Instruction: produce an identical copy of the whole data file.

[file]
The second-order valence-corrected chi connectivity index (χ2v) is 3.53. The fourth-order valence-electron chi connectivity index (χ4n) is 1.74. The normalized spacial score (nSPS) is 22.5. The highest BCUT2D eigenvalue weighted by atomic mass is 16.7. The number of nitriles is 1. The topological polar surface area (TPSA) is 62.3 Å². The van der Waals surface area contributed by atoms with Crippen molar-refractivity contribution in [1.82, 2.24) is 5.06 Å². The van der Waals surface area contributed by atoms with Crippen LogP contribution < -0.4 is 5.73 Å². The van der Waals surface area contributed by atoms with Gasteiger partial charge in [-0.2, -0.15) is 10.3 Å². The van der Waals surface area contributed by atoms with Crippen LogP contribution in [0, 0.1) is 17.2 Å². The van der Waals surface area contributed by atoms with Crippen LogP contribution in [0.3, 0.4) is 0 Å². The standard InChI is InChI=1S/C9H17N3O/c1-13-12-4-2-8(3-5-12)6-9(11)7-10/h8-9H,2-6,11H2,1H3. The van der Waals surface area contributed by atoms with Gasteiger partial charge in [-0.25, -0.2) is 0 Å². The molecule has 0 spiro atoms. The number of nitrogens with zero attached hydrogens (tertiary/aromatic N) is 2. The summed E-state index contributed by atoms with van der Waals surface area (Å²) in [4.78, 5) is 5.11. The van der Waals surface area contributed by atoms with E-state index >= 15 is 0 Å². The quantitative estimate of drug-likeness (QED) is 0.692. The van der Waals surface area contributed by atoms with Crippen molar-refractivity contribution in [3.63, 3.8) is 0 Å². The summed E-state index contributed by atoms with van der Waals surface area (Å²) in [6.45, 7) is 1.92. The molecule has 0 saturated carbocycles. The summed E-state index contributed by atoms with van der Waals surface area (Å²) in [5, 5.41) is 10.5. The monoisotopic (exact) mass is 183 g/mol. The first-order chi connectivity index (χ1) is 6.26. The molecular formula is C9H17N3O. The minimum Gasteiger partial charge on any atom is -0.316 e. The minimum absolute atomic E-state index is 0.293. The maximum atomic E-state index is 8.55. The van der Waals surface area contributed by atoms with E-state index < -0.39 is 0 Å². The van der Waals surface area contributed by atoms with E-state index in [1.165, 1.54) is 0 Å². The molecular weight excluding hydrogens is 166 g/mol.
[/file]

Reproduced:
The second-order valence-corrected chi connectivity index (χ2v) is 3.53. The fourth-order valence-electron chi connectivity index (χ4n) is 1.74. The normalized spacial score (nSPS) is 22.5. The highest BCUT2D eigenvalue weighted by atomic mass is 16.7. The number of nitriles is 1. The topological polar surface area (TPSA) is 62.3 Å². The van der Waals surface area contributed by atoms with Crippen molar-refractivity contribution in [1.82, 2.24) is 5.06 Å². The van der Waals surface area contributed by atoms with Crippen LogP contribution < -0.4 is 5.73 Å². The van der Waals surface area contributed by atoms with Gasteiger partial charge in [-0.2, -0.15) is 10.3 Å². The van der Waals surface area contributed by atoms with Crippen LogP contribution in [0, 0.1) is 17.2 Å². The van der Waals surface area contributed by atoms with Crippen LogP contribution in [0.3, 0.4) is 0 Å². The standard InChI is InChI=1S/C9H17N3O/c1-13-12-4-2-8(3-5-12)6-9(11)7-10/h8-9H,2-6,11H2,1H3. The van der Waals surface area contributed by atoms with Gasteiger partial charge in [-0.25, -0.2) is 0 Å². The molecule has 0 spiro atoms. The number of nitrogens with zero attached hydrogens (tertiary/aromatic N) is 2. The summed E-state index contributed by atoms with van der Waals surface area (Å²) in [4.78, 5) is 5.11. The van der Waals surface area contributed by atoms with E-state index >= 15 is 0 Å². The quantitative estimate of drug-likeness (QED) is 0.692. The van der Waals surface area contributed by atoms with Crippen molar-refractivity contribution in [3.63, 3.8) is 0 Å². The summed E-state index contributed by atoms with van der Waals surface area (Å²) in [6.45, 7) is 1.92. The molecule has 0 saturated carbocycles. The summed E-state index contributed by atoms with van der Waals surface area (Å²) in [5, 5.41) is 10.5. The monoisotopic (exact) mass is 183 g/mol. The first-order chi connectivity index (χ1) is 6.26. The molecular formula is C9H17N3O. The minimum Gasteiger partial charge on any atom is -0.316 e. The minimum absolute atomic E-state index is 0.293. The maximum atomic E-state index is 8.55. The van der Waals surface area contributed by atoms with E-state index < -0.39 is 0 Å². The van der Waals surface area contributed by atoms with E-state index in [1.165, 1.54) is 0 Å². The molecular weight excluding hydrogens is 166 g/mol.